Sunday, February 22, 2015

Why is original art so expensive by Tracy Haines

Spring Towards Rampart 8x10 oil/birch  Available for purchase

I am occasionally asked why original art is so expensive. Before becoming an artist, I wondered the same thing.
I would like to share a little bit of what I have learned.

In today's post, I will cover the cost of some essential materials used in a painting. In subsequent posts, we will look at the costs associated with learning to paint, setting up a studio, producing a single painting for sale, start to finish, then what is involved in trying to sell a painting.

The average oil painter uses a palette of a minimum of 6 colors plus white. This bare minimum usually consists of a warm and cool version of each of the primaries. 

A small 37ml tube of professional quality paint averages a price between $8.00 ( alizarin, a cool red) and $19.00 (Cobalt blue)
So, on average, most painters have spent $ 100.00 on paint alone. ( my current working palette has 15 colors plus white)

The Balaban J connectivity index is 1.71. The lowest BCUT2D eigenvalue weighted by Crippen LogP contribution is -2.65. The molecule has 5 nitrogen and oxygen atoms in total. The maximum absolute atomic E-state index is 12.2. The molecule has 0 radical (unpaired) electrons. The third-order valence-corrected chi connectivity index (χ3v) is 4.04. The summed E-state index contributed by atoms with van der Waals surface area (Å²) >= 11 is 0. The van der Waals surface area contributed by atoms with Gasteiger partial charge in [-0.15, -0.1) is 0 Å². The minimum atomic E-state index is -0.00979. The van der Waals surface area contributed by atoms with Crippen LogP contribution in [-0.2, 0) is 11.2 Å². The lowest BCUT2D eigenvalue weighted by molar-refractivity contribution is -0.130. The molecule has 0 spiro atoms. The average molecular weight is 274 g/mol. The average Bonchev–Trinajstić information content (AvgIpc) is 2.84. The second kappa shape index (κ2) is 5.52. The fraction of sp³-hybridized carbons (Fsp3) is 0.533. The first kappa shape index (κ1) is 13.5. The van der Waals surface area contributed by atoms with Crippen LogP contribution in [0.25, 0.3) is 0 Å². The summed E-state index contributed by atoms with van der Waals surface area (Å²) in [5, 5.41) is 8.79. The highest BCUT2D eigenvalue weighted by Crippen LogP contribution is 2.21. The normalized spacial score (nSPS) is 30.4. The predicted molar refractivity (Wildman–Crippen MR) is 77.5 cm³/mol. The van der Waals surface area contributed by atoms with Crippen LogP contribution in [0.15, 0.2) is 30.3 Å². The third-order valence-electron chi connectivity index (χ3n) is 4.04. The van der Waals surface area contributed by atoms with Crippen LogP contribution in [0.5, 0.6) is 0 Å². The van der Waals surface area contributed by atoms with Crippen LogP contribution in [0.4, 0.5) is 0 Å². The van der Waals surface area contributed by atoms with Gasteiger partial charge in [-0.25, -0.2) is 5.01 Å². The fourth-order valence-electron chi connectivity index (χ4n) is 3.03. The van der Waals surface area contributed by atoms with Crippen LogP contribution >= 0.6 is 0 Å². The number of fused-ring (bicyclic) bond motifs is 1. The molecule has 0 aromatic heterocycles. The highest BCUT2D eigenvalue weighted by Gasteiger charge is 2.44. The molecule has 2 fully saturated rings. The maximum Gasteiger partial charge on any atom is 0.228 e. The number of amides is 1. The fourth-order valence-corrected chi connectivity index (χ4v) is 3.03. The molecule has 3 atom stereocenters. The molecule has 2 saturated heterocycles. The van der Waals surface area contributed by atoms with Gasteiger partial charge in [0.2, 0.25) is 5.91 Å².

Decent quality canvases vary in price, but , to do 12 small, 9x12 paintings on an average quality cotton canvas, you can add another $ 80.00. Oil paints and canvases need to be purchased continually. 
To purchase 5 quality oil bristle brushes in different sizes ( again, a bare bones set up) , an investment of perhaps around $50 can be expected. This cost can be stretched out over a longer time, but brushes need to be replaced not infrequently. 

The painter also needs mineral spirits, paint medium and varnish. 
Then there is the initial cost of setting up a dedicated studio area including an easel. This will be covered in another post.

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